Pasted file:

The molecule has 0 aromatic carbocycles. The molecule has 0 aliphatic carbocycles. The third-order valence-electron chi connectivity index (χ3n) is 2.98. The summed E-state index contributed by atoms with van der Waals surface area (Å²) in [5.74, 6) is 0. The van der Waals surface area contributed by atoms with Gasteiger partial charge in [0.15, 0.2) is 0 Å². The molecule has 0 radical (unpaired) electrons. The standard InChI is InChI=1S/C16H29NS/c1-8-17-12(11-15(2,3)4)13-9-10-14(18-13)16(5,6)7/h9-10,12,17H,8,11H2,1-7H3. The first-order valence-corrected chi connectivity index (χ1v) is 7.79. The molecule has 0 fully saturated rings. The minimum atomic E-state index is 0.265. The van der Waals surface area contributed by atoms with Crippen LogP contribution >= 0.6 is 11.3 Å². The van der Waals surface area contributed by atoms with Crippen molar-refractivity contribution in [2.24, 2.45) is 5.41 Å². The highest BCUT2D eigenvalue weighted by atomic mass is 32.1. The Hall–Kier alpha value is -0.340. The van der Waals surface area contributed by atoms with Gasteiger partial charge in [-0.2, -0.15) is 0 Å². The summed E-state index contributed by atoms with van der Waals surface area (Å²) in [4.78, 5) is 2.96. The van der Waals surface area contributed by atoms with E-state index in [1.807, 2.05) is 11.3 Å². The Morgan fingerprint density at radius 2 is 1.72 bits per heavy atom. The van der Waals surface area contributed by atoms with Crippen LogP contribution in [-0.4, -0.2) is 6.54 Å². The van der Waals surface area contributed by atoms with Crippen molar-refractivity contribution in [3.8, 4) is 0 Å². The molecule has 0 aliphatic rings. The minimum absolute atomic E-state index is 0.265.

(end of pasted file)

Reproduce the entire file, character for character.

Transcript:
The molecule has 0 aromatic carbocycles. The molecule has 0 aliphatic carbocycles. The third-order valence-electron chi connectivity index (χ3n) is 2.98. The summed E-state index contributed by atoms with van der Waals surface area (Å²) in [5.74, 6) is 0. The van der Waals surface area contributed by atoms with Gasteiger partial charge in [0.15, 0.2) is 0 Å². The molecule has 0 radical (unpaired) electrons. The standard InChI is InChI=1S/C16H29NS/c1-8-17-12(11-15(2,3)4)13-9-10-14(18-13)16(5,6)7/h9-10,12,17H,8,11H2,1-7H3. The first-order valence-corrected chi connectivity index (χ1v) is 7.79. The molecule has 0 fully saturated rings. The minimum atomic E-state index is 0.265. The van der Waals surface area contributed by atoms with Crippen LogP contribution >= 0.6 is 11.3 Å². The van der Waals surface area contributed by atoms with Crippen molar-refractivity contribution in [2.24, 2.45) is 5.41 Å². The highest BCUT2D eigenvalue weighted by atomic mass is 32.1. The Hall–Kier alpha value is -0.340. The van der Waals surface area contributed by atoms with Gasteiger partial charge in [-0.2, -0.15) is 0 Å². The summed E-state index contributed by atoms with van der Waals surface area (Å²) in [4.78, 5) is 2.96. The van der Waals surface area contributed by atoms with E-state index in [1.807, 2.05) is 11.3 Å². The Morgan fingerprint density at radius 2 is 1.72 bits per heavy atom. The van der Waals surface area contributed by atoms with Crippen LogP contribution in [-0.4, -0.2) is 6.54 Å². The van der Waals surface area contributed by atoms with Crippen molar-refractivity contribution in [3.8, 4) is 0 Å². The molecule has 0 aliphatic rings. The minimum absolute atomic E-state index is 0.265.